I've got a question that should be simple enough but I must be doing something very wrong.

A $\pu{10mL}$ sample of $\ce{H2SO3}$ is neutralized by $\pu{18.6mL}$ of a $\pu{0.10M}$ strong base. Find the concentration of the acid.

My solution:

  1. Given the information, I calculate $\pu{1.86E-3 mol}$ of $\ce{OH-}$ used for this reaction, so an equivalent amount of $\ce{H+}$ ions is assumed. Therefore the $\ce{[H+]} = 1.86 \times 10^{-3} / \pu{0.01L} = \pu{0.186M}$.

  2. $K_\mathrm{a}$ of sulphurous acid is $1.5\times 10^{-2}$. $K_\mathrm{a} = \frac{\ce{[H+][A-]}}{ \ce{[HA]}}$. Assuming that $\ce{[H+]} = \ce{[A-]}$, the $\ce{[H2SO3]}$ at end of reaction is $\pu{2.3064M}$.

However, this is obviously wrong compared to the given answer, $\pu{0.093M}$. Is the "concentration of acid" not $\ce{[HA]}$? Am I making any incorrect assumptions?

  • 3
    $\begingroup$ Your title is very wrong. Short of that, you have a common misconception that [H+] matters in the neutralization business. It doesn't. Also, see chemistry.stackexchange.com/questions/60407/… $\endgroup$ Commented May 15, 2021 at 21:53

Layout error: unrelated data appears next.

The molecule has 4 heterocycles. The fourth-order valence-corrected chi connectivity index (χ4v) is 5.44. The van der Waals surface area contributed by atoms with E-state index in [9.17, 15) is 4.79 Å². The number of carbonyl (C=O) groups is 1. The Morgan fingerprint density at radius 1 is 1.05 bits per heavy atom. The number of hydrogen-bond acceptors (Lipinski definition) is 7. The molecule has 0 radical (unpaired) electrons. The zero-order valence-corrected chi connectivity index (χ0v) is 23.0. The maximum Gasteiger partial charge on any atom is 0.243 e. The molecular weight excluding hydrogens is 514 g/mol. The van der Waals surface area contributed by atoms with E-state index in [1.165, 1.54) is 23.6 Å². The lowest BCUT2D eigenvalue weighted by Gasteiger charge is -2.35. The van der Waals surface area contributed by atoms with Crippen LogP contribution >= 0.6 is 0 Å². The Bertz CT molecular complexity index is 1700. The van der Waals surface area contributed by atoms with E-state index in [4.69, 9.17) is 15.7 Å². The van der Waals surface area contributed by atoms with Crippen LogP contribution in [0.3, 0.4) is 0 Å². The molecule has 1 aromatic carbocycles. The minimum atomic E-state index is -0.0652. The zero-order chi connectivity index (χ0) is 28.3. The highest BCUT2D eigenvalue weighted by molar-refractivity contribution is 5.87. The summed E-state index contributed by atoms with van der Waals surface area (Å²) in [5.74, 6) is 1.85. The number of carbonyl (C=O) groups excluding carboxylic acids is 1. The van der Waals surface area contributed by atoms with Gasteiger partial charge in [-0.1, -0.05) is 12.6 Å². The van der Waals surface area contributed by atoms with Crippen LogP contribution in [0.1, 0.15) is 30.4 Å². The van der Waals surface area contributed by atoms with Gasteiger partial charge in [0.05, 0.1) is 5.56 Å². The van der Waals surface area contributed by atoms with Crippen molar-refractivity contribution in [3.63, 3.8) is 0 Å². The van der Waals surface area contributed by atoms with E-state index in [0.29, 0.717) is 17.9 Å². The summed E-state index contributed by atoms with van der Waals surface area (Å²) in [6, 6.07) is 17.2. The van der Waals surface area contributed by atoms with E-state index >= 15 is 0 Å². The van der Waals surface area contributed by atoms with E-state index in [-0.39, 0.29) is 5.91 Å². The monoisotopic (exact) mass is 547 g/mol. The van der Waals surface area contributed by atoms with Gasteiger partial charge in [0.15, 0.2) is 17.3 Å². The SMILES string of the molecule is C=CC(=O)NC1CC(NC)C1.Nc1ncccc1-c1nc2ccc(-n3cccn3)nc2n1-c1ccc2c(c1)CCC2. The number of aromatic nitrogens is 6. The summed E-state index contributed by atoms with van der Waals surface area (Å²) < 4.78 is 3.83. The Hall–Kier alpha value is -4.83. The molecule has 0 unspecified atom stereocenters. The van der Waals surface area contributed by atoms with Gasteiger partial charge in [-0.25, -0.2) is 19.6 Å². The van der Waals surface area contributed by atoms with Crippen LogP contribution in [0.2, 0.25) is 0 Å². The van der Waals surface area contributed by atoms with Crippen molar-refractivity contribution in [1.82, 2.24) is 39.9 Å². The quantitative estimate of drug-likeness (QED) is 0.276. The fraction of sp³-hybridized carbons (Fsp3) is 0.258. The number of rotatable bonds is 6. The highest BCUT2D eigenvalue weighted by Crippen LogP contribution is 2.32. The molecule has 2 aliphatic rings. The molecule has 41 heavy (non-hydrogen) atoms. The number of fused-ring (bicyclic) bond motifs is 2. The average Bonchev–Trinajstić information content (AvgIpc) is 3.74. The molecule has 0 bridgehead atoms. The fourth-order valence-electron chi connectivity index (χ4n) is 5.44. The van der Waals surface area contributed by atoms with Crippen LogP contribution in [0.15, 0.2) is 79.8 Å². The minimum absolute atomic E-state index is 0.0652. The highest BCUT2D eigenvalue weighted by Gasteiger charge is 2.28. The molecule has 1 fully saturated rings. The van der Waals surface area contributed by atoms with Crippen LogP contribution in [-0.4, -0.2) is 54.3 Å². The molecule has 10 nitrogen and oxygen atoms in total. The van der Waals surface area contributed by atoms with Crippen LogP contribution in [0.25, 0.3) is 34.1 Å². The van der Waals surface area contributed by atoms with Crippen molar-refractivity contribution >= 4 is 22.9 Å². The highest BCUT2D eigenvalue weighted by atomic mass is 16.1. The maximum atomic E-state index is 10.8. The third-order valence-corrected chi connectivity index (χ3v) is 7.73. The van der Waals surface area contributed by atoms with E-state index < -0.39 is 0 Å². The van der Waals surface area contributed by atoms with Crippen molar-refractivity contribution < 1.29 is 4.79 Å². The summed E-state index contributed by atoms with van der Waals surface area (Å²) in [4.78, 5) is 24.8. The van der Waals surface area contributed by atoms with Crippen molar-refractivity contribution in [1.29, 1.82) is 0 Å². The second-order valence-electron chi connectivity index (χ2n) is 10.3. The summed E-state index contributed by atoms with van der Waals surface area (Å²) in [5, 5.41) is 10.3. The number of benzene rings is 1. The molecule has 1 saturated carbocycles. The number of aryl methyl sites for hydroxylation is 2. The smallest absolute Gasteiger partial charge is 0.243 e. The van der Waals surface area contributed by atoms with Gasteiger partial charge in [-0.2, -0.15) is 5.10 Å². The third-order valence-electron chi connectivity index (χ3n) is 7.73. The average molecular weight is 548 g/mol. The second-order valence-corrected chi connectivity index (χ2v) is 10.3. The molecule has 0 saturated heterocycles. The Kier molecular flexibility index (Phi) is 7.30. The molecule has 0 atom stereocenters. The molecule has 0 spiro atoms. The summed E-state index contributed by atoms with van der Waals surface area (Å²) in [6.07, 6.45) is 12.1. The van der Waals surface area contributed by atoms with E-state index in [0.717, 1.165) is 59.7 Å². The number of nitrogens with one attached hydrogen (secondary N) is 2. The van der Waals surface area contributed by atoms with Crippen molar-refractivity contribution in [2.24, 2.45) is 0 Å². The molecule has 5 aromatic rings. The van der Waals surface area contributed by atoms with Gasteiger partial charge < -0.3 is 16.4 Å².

• $\begingroup$ A strong base would be something like sodium hydroxide which which would react to neutralize both hydrogens of the $\ce{H2SO3}$ molecule. $\endgroup$
    – MaxW
    Commented May 15, 2021 at 21:59
  • $\begingroup$ @MaxW so how should I change my process based on that information? Something like [H+]^2 [A-] / [HA] = Ka? $\endgroup$ Commented May 15, 2021 at 22:16
  • 4
    $\begingroup$ Forget Ka. Just divide 0.186 by two. $\endgroup$ Commented May 15, 2021 at 22:49
  • $\begingroup$ Assuming NaOH for the base, the overall chemical reaction would be: $$\ce{H2SO3 + 2NaOH -> Na2SO3 + 2H2O}$$ $\endgroup$
    – MaxW
    Commented May 16, 2021 at 17:59

1 Answer 1


A one loose fault of the question is not giving the nature of strong acid. Thus, it is safe to assume that $\ce{NaOH}$ is the strong base, and the overall chemical reaction can be written as:

$$\ce{H2SO3 + 2 NaOH -> Na2SO3 + 2 H2O}$$

Thus, each $\pu{mol}$ of $\ce{H2SO3}$ need $\pu{2 mol}$ of $\ce{NaOH}$ to neutralize. You have correctly calculate $\pu{1.86 \times 10^{−3} mol}$ of $\ce{OH−}$ used for this neutralization reaction. Therefore, amount of $\ce{H2SO3}$ presence in the $\pu{10.0 mL}$ of solution is $\frac12 \times \pu{1.86 \times 10^{−3} mol} = \pu{9.30 \times 10^{−4} mol}$. Thus, molarity of $\ce{H2SO3}$ solution is:

$$\frac{\pu{9.30 \times 10^{−4} mol}}{\pu{10.0 \times 10^{−3} L}} = \pu{9.30 \times 10^{−2} mol L-1} = \pu{0.093 M}$$


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